A 2008 survey by the Pew Internet and American Life Project of Chinese internet users found that from 2000 to 2007, over 80% of respondents say they think the Internet should be managed or controlled, and in 2007, almost 85% thought the government should be responsible for that.[4] Researchers found that concern about the harmful effects of the Internet revolved more around the negative effects on children, hence the need to manage the Internet; researchers also suggest that views that the government should be responsible for controlling the Internet are the natural consequences of a reality in which the state is the only legitimate authority in many aspects of Chinese life.

At the same time, a recent survey of almost 3,000 Internet users found that 70 percent of respondents believed that the Internet was a medium where they could freely express their opinions, but that laws should be enacted to protect it.[5]


5. All Internet companies operating in China practice some form of censorship.


All Internet companies including foreign-owned ones who conduct business in China have to abide by China’s rules governing all forms of media, including some form of self-censorship. Because Internet companies in China that host websites and blogs in particular are held responsible by the government for any sensitive content their users may post, these companies actually end up functioning as censors for the authorities by monitoring the sites they host and by taking down politically sensitive blog posts. Otherwise they risk losing their business licenses. Rebecca MacKinnon notes that by holding the service provider responsible, this kind of censorship actually protects the bloggers and posters themselves and saves them having to worry about that midnight knock on the door.[6]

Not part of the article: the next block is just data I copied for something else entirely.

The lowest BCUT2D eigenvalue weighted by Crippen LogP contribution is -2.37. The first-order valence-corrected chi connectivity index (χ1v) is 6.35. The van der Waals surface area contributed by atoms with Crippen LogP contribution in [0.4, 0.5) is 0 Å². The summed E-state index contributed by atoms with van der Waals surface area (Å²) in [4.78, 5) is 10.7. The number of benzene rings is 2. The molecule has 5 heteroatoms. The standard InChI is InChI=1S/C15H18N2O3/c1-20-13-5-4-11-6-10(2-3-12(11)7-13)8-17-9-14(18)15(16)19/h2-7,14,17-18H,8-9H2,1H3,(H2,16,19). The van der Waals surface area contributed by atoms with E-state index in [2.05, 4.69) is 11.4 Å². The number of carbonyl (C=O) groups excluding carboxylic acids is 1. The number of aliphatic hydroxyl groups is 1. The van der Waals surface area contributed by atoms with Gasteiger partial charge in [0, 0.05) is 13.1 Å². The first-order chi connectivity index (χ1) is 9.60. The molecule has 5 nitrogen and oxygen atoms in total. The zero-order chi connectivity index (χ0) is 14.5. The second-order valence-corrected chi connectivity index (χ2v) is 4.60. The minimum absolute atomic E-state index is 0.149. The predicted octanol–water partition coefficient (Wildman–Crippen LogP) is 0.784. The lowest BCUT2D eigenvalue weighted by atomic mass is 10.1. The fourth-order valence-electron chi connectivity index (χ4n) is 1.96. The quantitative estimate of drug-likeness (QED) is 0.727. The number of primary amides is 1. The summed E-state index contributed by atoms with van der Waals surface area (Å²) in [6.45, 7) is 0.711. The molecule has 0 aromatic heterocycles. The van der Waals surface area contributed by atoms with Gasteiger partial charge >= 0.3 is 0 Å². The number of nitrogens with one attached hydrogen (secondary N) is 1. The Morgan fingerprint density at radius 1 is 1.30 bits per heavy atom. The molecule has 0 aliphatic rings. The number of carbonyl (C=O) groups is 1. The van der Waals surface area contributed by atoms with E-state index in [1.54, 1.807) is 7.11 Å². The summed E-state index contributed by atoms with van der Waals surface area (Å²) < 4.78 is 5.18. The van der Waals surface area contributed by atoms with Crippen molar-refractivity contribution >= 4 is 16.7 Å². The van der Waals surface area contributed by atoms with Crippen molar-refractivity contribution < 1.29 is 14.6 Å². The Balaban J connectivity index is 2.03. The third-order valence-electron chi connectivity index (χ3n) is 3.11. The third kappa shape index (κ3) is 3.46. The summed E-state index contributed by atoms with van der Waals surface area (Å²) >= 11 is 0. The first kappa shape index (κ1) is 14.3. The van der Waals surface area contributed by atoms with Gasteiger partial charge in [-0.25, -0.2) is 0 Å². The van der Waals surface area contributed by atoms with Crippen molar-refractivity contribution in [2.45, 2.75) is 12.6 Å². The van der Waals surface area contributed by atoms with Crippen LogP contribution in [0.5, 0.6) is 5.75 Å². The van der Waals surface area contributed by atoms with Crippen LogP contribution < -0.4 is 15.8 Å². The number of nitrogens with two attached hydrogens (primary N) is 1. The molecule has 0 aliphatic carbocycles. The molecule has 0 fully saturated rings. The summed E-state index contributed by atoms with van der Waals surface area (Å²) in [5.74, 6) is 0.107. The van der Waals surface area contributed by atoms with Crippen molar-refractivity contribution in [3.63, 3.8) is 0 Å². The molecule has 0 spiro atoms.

U.S.-based search engine companies such as Google, Microsoft, and Yahoo (which actually hosts its products inside China) too abide by Chinese Internet censorship policies and practice self-censorship by blocking access to certain political websites and filtering searches for certain controversial keywords. These companies defend themselves with the argument that some presence in China is better than none at all.[7] In the last five years, Yahoo! Inc. handed over email data to the Chinese government that helped to convict four Chinese journalists, Wang Xiaoning, Li Zhi, Jiang Lijun (all in 2003), and Shi Tao (2005), though the company has since apologized and pledged to provide financial, humanitarian, and legal support to Wang and Shi’s families, but not before being twice called before Congress and being criticized by human rights groups and journalists around the world.[8] In the last few years, companies like Google, Microsoft, and Yahoo! have been part of a larger effort by advocacy groups like Human Rights Watch and the Center for Democracy and Technology to develop globally applicable corporate social responsibility standards for Internet companies.[9]